Abandoning RCEP- Another jolt to Indian economy after Demonetization and GST


RCEP (Regional Comprehensive Economic Partnership) is in talks since 2012 between the 10 members of the Association of South-East Asian Nations (ASEAN) and six other countries. This Trans-Pacific Partnership (TPP) was one of the initiatives taken by President Barack Obama to pivot to Asia. It was set to become the world’s largest free trade deal that covered 40% of the world’s economy before President Donald J. Trump withdrew the United States in 2017.

On Monday at the ASEAN summit at Bangkok, Prime Minister Narendra Modi opted out from RCEP. This decision disappointed many countries that hoped India would join.

Although the Prime minister thinks it as a good decision, it is another jolt to the Indian economy after Demonetization and GST. This abandonment will cost India in reforming its trade and economy badly as it will be the world’s largest integrated trading zone, and the most significant trade pact after the World Trade Organization (WTO) was formed. It will cover nearly half of the world’s population and almost 30 percent of global GDP.


But the truth is the Indian government is out from both the trading groups- RCEP and the 11-member Comprehensive and Progressive Agreement for Trans-Pacific Partnership which is not a good sign for the India economy. It will also make China a dominant voice among remaining members, ‘which including India covers one-third of the world’s gross domestic product.

It is said that not joining RCEP is good for the Indian economy as it would increase the flow of cheap Chinese products affecting India’s “Make in India” program and joining RCEP would have brought some risks. India bore a $58 billion trade deficit in 2018 with China. This deficit could have increased even after joining RCEP, but the Modi government would have failed to introduce the complementary changes that encourage competitiveness. It seems Modi has been unable to avail even the scant support it had for open trade.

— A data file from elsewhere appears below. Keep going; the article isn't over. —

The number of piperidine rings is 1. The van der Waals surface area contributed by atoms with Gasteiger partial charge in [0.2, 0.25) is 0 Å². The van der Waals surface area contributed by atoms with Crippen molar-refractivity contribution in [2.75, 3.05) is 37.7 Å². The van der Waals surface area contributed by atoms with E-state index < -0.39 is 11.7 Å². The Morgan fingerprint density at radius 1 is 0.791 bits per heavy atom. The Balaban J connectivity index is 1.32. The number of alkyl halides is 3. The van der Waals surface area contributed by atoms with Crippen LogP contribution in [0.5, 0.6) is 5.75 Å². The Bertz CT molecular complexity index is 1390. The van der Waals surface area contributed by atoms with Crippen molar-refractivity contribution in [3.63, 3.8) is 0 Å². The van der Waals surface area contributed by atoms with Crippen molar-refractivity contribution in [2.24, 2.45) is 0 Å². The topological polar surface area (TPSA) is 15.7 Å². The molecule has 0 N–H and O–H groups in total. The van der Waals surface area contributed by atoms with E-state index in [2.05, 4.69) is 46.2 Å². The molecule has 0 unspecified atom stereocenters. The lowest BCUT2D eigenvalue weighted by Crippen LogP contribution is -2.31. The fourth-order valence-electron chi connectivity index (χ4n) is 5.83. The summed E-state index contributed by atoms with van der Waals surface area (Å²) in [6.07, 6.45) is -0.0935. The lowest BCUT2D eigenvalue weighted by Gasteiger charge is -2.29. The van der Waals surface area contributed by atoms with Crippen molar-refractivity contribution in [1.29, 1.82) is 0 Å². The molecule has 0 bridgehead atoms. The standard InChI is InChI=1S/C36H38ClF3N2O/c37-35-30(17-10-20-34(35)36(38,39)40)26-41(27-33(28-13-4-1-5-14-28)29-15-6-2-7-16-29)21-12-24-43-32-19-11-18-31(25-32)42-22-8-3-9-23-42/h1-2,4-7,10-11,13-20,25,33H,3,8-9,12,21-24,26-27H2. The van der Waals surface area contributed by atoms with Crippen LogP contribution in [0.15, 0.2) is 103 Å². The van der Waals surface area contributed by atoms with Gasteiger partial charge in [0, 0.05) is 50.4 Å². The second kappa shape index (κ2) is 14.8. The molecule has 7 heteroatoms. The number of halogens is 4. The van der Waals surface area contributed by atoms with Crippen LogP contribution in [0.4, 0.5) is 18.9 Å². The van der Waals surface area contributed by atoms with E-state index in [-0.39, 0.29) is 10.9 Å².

It is said that the Modi government was trying hard to join RCEP. Perhaps it was the domestic pressure that changed their minds. The opposition parties have been trying to defame the Modi government by bashing about RCEP. Congress leader Rahul Gandhi tweeted on Monday that joining RCEP would “flood India with cheap goods, resulting in millions of job losses.”


Disadvantages to India for not joining RCEP

  • Joining RCEP would have opened doors to India’s exporters to make their mark globally that dominate international productions fulfilling India’s long-stated ambition of becoming a global manufacturing unit.
  • Not joining RCEP has lost its credibility with other ASEAN countries. Joining India was a big hope for South-Asian countries as they didn’t want a new trade deal dominated by China. This has also created frustration among those countries creating sourness in their relations with India. 
  • This will also keep India away from the recent new-rule setting reforms making it a led-by China group.

The possibility is RCEP would try to make India join next year with its new rules, but this year, it will move ahead leaving behind India at its same pity condition which is expected to get worse.

The whole world is worried about India, fearing if Donald Trump influences Modi’s decision as he also moved out of the Trans-Pacific Partnership in 2017. Hope Indians will not have to pay as Americans did due to their president’s decision.


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